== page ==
Some astrologers say the underworld appears in the 4th House, the house of the ancestors. To enter the mouth of the underworld is to descend into our genetic history. The underworld is caves and darkness; it’s the place where things get buried. Literally, the underworld is dirt. It’s fossils and magma and tectonic plates. Great masses shift there beneath the surface of the earth. Fault lines appear, impassable mountains erupt from the ground. It’s a place inhabited by the dead, our old stories, our old wounds and gods. In the underworld, we’re haunted by ghosts and monsters and the things we’ve repressed, by the things we yearn for but can no longer have. They appear as wraiths drifting listlessly through labyrinths from which we fear there is no escape.
To leave my underworld labyrinth, I knew I had to be able to choose a path and trust that it was the right one. I’d have to be able to trust my inner voice. Writers, and artists of all kinds, need to be able to trust the choices they make in order to complete a project. My curse made me doubt myself. I couldn’t choose a path and stick to it. I needed a psychopomp, a guide whose map I could trust. I chose Mercury, he’s had the job of psychopomp for thousands of years. He has experience. He felt friendly to me, queer, and with a good sense of humor; he encouraged me not to take my curse so seriously. The rites of witchcraft can help us take writing back into our own hands. I wasn’t at the mercy of the muses, Mercury told me laughing. I didn’t need to wait helplessly for inspiration to come. I could conjure the allies I needed. I could forge the path myself through the power of my craft.
Craft has several meanings, all of which I love and want to dwell in. The most common usage referring to skill in making—a dexterous use of tools, a practiced ability to solve problems. A craft is also a vessel: an airplane, or a spaceship… or a boat—the kind that ferries you across the River Styx for example. Finally, craft is something that requires manual skill. So not just knowledge then, but also physical ability.Calling spiritual powers into the room—protective deities, wise allies—brings us literary witches strength.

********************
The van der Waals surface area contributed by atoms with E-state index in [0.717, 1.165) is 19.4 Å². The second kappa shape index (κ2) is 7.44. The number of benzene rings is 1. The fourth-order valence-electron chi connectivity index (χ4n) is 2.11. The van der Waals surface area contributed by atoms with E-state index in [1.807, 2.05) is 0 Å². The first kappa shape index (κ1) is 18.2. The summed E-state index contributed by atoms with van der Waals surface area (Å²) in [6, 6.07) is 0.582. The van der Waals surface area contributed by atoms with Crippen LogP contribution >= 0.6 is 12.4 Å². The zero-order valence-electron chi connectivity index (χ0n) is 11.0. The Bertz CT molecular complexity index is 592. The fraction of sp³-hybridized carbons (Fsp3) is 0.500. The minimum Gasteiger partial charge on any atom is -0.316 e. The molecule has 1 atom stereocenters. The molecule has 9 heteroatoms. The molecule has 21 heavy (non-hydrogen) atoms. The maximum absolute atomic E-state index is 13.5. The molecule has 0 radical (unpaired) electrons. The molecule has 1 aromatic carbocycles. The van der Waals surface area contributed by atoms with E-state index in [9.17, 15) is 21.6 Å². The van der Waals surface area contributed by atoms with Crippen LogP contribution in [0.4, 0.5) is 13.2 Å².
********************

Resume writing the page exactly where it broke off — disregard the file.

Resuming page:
Discussions of the craft of writing often leave out the body, as if it were all just knowledge and disembodied language booming out like a voice from the sky. But writing doesn’t just happen in our minds, bodies are a requirement. And in the depths of my writers block, as I chased my deadline through its corridors, my cursed body thwarted me. My back would spasm and my wrists would cramp—I couldn’t get comfortable or stay put. To write, a body must show up, it must sit down, it must stay in the place where the writing happens, even when all our fears, anxieties, and insecurities come shouting at us to leave, to go make ourselves coffee, to do our dishes, to garden, to avoid. My cursed body resisted, but witchcraft soothed me. For witches, our bodies, these gifts of the earth, are numinous sites of pleasure and grace. Our body is the sacred site where the transmutation from imagination to materiality occurs— witches call that transmutation magic.
In witchcraft, we use our craft to bring what is in our imagination into the material world. We use scent and breath, stones and bells. We use our words, our chants, to evoke the spirit of the thing we desire from within ourselves. Words have the power to conjure the spirit of a thing: an ocean fog seeping through the eucalyptus leaves; a jeweled skull; the drug war; Greta Thunberg. Say the name, and the thing appears. To chant the name “Mercury” brings alchemy and quicksilver into the room, a connection to the planet astrologers say rules our faculties of speech. Mercury hastens ideas. Call his name and he zaps out like the volts of a Tesla coil, making quick connections between things, illuminating the room. To break my curse, before I began writing, I’d spray blessed water into the four directions. I’d breathe those vapors into my lungs, my brain, my bones, and my fingertips. I’d dance through the room, charging the space, chanting Mercury’s name as I listened for his arrival.
So many of the techniques of magic and ceremony are related to space, to place, to situating oneself within reality, to calling ourselves back into our bones, our viscera. It’s surprisingly difficult to go back to procrastination, social media addiction, and other forms of trauma-based avoidance after you’ve performed the rites and invocations of witchcraft. Our gods are our guides, leading us by torchlight towards our desired outcome. Calling spiritual powers into the room—protective deities, wise allies—brings us literary witches strength.
I invoke Mercury because to do so means something to me. Practicing my craft gives me confidence. Through my craft, I bring the ideas hovering in my imagination onto the page where they can do their work. For me, the craft of witchery and the craft of writing are the same craft: a vessel that sails me between the worlds, a craft that guides me back to my body, my earth, my place of power. From that place, I can trust my inner voice to lead me home.
Initiated: Memoir of a Witch is out now via Grand Central Publishing.